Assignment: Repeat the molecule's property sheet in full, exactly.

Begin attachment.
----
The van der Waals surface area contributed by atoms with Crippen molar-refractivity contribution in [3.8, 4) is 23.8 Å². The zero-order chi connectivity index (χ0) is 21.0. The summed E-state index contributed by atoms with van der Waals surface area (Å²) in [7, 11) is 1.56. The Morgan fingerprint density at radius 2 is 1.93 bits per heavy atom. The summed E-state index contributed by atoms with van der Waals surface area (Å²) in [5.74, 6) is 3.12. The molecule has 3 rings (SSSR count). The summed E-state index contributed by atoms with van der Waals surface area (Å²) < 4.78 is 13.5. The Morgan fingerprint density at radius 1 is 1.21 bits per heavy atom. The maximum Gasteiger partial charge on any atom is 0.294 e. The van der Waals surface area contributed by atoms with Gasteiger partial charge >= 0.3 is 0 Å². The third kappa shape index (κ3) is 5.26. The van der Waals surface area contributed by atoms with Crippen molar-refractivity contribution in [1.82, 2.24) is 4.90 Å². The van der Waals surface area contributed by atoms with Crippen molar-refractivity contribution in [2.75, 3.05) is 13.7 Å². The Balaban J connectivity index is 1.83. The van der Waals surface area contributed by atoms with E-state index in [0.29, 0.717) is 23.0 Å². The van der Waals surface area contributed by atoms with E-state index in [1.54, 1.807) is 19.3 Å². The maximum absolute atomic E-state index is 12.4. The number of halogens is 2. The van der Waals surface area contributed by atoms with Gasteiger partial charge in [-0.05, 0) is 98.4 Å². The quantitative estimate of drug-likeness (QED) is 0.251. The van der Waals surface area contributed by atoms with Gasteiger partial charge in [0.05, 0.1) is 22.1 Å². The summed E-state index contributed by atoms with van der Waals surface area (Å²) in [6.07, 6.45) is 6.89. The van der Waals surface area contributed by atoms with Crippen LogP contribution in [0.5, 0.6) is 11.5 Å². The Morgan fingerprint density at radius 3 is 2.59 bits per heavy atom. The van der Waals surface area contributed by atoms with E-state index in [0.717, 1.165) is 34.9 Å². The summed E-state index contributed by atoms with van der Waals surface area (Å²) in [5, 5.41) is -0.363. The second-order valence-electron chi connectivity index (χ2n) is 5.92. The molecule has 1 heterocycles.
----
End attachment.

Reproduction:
The van der Waals surface area contributed by atoms with Crippen molar-refractivity contribution in [3.8, 4) is 23.8 Å². The zero-order chi connectivity index (χ0) is 21.0. The summed E-state index contributed by atoms with van der Waals surface area (Å²) in [7, 11) is 1.56. The Morgan fingerprint density at radius 2 is 1.93 bits per heavy atom. The summed E-state index contributed by atoms with van der Waals surface area (Å²) in [5.74, 6) is 3.12. The molecule has 3 rings (SSSR count). The summed E-state index contributed by atoms with van der Waals surface area (Å²) < 4.78 is 13.5. The Morgan fingerprint density at radius 1 is 1.21 bits per heavy atom. The maximum Gasteiger partial charge on any atom is 0.294 e. The van der Waals surface area contributed by atoms with Gasteiger partial charge >= 0.3 is 0 Å². The third kappa shape index (κ3) is 5.26. The van der Waals surface area contributed by atoms with Crippen molar-refractivity contribution in [1.82, 2.24) is 4.90 Å². The van der Waals surface area contributed by atoms with Crippen molar-refractivity contribution in [2.75, 3.05) is 13.7 Å². The Balaban J connectivity index is 1.83. The van der Waals surface area contributed by atoms with E-state index in [0.29, 0.717) is 23.0 Å². The van der Waals surface area contributed by atoms with E-state index in [1.54, 1.807) is 19.3 Å². The maximum absolute atomic E-state index is 12.4. The number of halogens is 2. The van der Waals surface area contributed by atoms with Gasteiger partial charge in [-0.05, 0) is 98.4 Å². The quantitative estimate of drug-likeness (QED) is 0.251. The van der Waals surface area contributed by atoms with Gasteiger partial charge in [0.05, 0.1) is 22.1 Å². The summed E-state index contributed by atoms with van der Waals surface area (Å²) in [6.07, 6.45) is 6.89. The van der Waals surface area contributed by atoms with Crippen LogP contribution in [0.5, 0.6) is 11.5 Å². The Morgan fingerprint density at radius 3 is 2.59 bits per heavy atom. The van der Waals surface area contributed by atoms with E-state index in [0.717, 1.165) is 34.9 Å². The summed E-state index contributed by atoms with van der Waals surface area (Å²) in [5, 5.41) is -0.363. The second-order valence-electron chi connectivity index (χ2n) is 5.92. The molecule has 1 heterocycles.